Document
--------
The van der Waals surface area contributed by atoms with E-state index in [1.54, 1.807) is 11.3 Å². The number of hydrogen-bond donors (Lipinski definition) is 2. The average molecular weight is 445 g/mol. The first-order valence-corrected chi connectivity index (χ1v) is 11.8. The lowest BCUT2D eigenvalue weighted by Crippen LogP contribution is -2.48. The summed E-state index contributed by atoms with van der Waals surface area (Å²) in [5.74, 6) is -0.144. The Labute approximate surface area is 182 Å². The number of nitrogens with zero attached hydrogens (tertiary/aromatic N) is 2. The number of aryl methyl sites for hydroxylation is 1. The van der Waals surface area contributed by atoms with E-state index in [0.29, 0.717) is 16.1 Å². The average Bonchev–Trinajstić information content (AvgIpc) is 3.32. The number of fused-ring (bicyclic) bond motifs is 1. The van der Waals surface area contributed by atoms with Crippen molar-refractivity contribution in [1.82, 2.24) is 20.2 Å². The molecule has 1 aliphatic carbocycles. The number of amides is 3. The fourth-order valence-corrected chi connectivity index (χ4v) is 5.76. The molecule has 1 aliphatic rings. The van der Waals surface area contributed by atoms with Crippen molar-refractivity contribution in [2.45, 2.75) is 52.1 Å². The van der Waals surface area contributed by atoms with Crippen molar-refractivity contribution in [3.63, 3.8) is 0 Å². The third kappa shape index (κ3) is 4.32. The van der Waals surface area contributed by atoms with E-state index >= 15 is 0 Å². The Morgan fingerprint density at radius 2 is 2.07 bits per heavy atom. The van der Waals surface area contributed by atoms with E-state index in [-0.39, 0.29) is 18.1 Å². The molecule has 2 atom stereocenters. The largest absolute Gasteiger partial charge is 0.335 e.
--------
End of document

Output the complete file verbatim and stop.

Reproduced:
The van der Waals surface area contributed by atoms with E-state index in [1.54, 1.807) is 11.3 Å². The number of hydrogen-bond donors (Lipinski definition) is 2. The average molecular weight is 445 g/mol. The first-order valence-corrected chi connectivity index (χ1v) is 11.8. The lowest BCUT2D eigenvalue weighted by Crippen LogP contribution is -2.48. The summed E-state index contributed by atoms with van der Waals surface area (Å²) in [5.74, 6) is -0.144. The Labute approximate surface area is 182 Å². The number of nitrogens with zero attached hydrogens (tertiary/aromatic N) is 2. The number of aryl methyl sites for hydroxylation is 1. The van der Waals surface area contributed by atoms with E-state index in [0.29, 0.717) is 16.1 Å². The average Bonchev–Trinajstić information content (AvgIpc) is 3.32. The number of fused-ring (bicyclic) bond motifs is 1. The van der Waals surface area contributed by atoms with Crippen molar-refractivity contribution in [1.82, 2.24) is 20.2 Å². The molecule has 1 aliphatic carbocycles. The number of amides is 3. The fourth-order valence-corrected chi connectivity index (χ4v) is 5.76. The molecule has 1 aliphatic rings. The van der Waals surface area contributed by atoms with Crippen molar-refractivity contribution in [2.45, 2.75) is 52.1 Å². The van der Waals surface area contributed by atoms with Crippen molar-refractivity contribution in [3.63, 3.8) is 0 Å². The third kappa shape index (κ3) is 4.32. The van der Waals surface area contributed by atoms with E-state index >= 15 is 0 Å². The Morgan fingerprint density at radius 2 is 2.07 bits per heavy atom. The van der Waals surface area contributed by atoms with E-state index in [-0.39, 0.29) is 18.1 Å². The molecule has 2 atom stereocenters. The largest absolute Gasteiger partial charge is 0.335 e.